Analysts Predict Super-Cycle in Crude Demand by 2030

Analysts Predict Super-Cycle in Crude Demand by 2030Analysts Predict Super-Cycle in Crude Demand by 2030

While talks among major producers to cap oil output in Doha fizzled, investment advisory firm Sanford C. Bernstein & Co. sees a silver lining: Growing demand may bring one more super-cycle that allows investors to cash in on rising prices.

The only catch is they will just have to wait a decade or so.

Emerging market economies will increase global oil demand about 1.4% a year through 2020, stronger than the past decade, Bernstein analysts, including Neil Beveridge, said in a research note released on Monday, Bloomberg reported. Demand will peak between 2030 and 2035, creating a window for one final spike in prices before the fossil fuel begins its inexorable slide to irrelevance amid greater fuel efficiency and more electric vehicles.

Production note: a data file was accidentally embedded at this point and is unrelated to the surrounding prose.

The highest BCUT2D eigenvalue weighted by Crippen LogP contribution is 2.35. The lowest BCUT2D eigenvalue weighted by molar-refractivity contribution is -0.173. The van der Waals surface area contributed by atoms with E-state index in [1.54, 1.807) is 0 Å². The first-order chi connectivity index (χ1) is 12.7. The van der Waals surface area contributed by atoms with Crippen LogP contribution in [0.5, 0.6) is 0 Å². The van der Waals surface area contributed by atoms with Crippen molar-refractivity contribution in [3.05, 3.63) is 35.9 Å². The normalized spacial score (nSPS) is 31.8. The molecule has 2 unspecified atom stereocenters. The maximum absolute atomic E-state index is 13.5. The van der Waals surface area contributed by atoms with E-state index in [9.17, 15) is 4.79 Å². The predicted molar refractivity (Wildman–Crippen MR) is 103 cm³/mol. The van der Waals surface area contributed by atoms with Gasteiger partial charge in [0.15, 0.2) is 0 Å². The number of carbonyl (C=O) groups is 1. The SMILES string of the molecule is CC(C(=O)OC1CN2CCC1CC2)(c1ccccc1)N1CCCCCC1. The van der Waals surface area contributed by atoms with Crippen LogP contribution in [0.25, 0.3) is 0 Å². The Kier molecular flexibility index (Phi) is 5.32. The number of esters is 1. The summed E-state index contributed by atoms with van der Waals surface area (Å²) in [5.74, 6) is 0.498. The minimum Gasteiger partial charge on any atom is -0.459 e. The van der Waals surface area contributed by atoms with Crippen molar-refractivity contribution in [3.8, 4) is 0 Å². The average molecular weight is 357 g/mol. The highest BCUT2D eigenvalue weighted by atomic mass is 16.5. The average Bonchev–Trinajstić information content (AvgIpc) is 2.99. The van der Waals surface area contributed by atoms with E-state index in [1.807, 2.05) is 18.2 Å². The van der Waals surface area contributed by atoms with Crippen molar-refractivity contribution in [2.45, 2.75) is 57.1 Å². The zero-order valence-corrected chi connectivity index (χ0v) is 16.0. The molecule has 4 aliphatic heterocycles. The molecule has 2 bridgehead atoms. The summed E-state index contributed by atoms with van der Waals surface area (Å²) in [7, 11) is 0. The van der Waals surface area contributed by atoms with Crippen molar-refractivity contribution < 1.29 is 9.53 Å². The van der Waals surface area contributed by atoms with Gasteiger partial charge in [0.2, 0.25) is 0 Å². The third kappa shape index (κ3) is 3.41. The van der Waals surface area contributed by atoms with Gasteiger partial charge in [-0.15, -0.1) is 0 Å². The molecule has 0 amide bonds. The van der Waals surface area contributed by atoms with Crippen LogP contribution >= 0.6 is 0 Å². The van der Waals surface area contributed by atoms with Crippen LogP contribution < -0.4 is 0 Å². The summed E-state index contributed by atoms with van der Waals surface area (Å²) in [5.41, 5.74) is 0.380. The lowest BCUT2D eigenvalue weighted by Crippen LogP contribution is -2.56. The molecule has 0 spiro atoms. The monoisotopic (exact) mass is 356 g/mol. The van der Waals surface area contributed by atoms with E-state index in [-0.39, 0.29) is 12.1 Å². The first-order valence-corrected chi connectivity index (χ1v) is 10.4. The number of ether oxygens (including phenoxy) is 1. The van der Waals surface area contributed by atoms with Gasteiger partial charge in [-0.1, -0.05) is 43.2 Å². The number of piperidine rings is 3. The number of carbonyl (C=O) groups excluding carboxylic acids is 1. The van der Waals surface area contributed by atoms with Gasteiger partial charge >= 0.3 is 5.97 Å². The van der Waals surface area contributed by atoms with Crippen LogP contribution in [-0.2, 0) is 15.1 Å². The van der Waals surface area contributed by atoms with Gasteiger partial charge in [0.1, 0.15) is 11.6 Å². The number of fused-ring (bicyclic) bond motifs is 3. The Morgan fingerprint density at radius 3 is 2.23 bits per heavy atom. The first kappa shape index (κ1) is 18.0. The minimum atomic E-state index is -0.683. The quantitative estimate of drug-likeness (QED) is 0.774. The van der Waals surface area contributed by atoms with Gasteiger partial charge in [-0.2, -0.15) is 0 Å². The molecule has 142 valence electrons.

“We still believe that there could be one more super-cycle in oil before demand peaks in 2030-35,” Bernstein said in its note. “Assuming tight oil peaks out before demand does, it could result in another period of supply tightness as OPEC becomes a dominant force in supply, just as it did in the 1970s.”

Bernstein said the world is well supplied with oil, which will keep the average price between $60 and $70 a barrel through the end of the decade. The relatively low prices will lead to more use, with demand growth from 2016-20 expected to be the highest since 2001-5. Emerging economies will spur global oil demand growth from 94.6 million barrels a day last year to 100 million by 2020 and 108 million between 2030 and 2035, according to the report.

In developed countries, crude demand is beginning to shrink amid improvements in energy efficiency and as consumers switch to alternative fuels, outweighing expanding populations and economic growth. In the long run, oil demand will peter out to about 20 million barrels a day by 2100, as the world becomes more energy efficient and switches to lower-carbon energy sources.

As that happens, the intensity of oil decreases and economic growth no longer creates crude demand growth.

“At early stages of development, oil intensity increases in the transition from agriculture to manufacturing,” Bernstein said in the note. “As countries become wealthier, more urbanized and more services-led, their oil intensity decreases.”